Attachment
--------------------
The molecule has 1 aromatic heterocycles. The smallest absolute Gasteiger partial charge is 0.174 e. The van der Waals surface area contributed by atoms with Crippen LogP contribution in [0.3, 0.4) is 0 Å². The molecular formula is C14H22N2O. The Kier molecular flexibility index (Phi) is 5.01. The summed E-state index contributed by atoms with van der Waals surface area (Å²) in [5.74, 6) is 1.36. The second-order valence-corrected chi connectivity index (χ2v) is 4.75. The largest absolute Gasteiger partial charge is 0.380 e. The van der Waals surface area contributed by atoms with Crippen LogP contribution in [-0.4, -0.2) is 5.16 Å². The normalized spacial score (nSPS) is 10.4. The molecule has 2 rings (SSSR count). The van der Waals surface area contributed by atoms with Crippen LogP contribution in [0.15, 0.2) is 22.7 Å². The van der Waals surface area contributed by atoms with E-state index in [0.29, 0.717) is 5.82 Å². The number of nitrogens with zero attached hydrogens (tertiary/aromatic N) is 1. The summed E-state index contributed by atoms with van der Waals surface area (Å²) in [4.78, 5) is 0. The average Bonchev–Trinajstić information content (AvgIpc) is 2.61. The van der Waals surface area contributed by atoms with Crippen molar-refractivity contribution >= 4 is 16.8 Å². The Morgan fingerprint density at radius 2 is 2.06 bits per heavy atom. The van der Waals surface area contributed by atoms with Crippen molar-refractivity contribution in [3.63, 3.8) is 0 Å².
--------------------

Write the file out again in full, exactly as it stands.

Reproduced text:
The molecule has 1 aromatic heterocycles. The smallest absolute Gasteiger partial charge is 0.174 e. The van der Waals surface area contributed by atoms with Crippen LogP contribution in [0.3, 0.4) is 0 Å². The molecular formula is C14H22N2O. The Kier molecular flexibility index (Phi) is 5.01. The summed E-state index contributed by atoms with van der Waals surface area (Å²) in [5.74, 6) is 1.36. The second-order valence-corrected chi connectivity index (χ2v) is 4.75. The largest absolute Gasteiger partial charge is 0.380 e. The van der Waals surface area contributed by atoms with Crippen LogP contribution in [-0.4, -0.2) is 5.16 Å². The normalized spacial score (nSPS) is 10.4. The molecule has 2 rings (SSSR count). The van der Waals surface area contributed by atoms with Crippen LogP contribution in [0.15, 0.2) is 22.7 Å². The van der Waals surface area contributed by atoms with E-state index in [0.29, 0.717) is 5.82 Å². The number of nitrogens with zero attached hydrogens (tertiary/aromatic N) is 1. The summed E-state index contributed by atoms with van der Waals surface area (Å²) in [4.78, 5) is 0. The average Bonchev–Trinajstić information content (AvgIpc) is 2.61. The van der Waals surface area contributed by atoms with Crippen molar-refractivity contribution >= 4 is 16.8 Å². The Morgan fingerprint density at radius 2 is 2.06 bits per heavy atom. The van der Waals surface area contributed by atoms with Crippen molar-refractivity contribution in [3.63, 3.8) is 0 Å².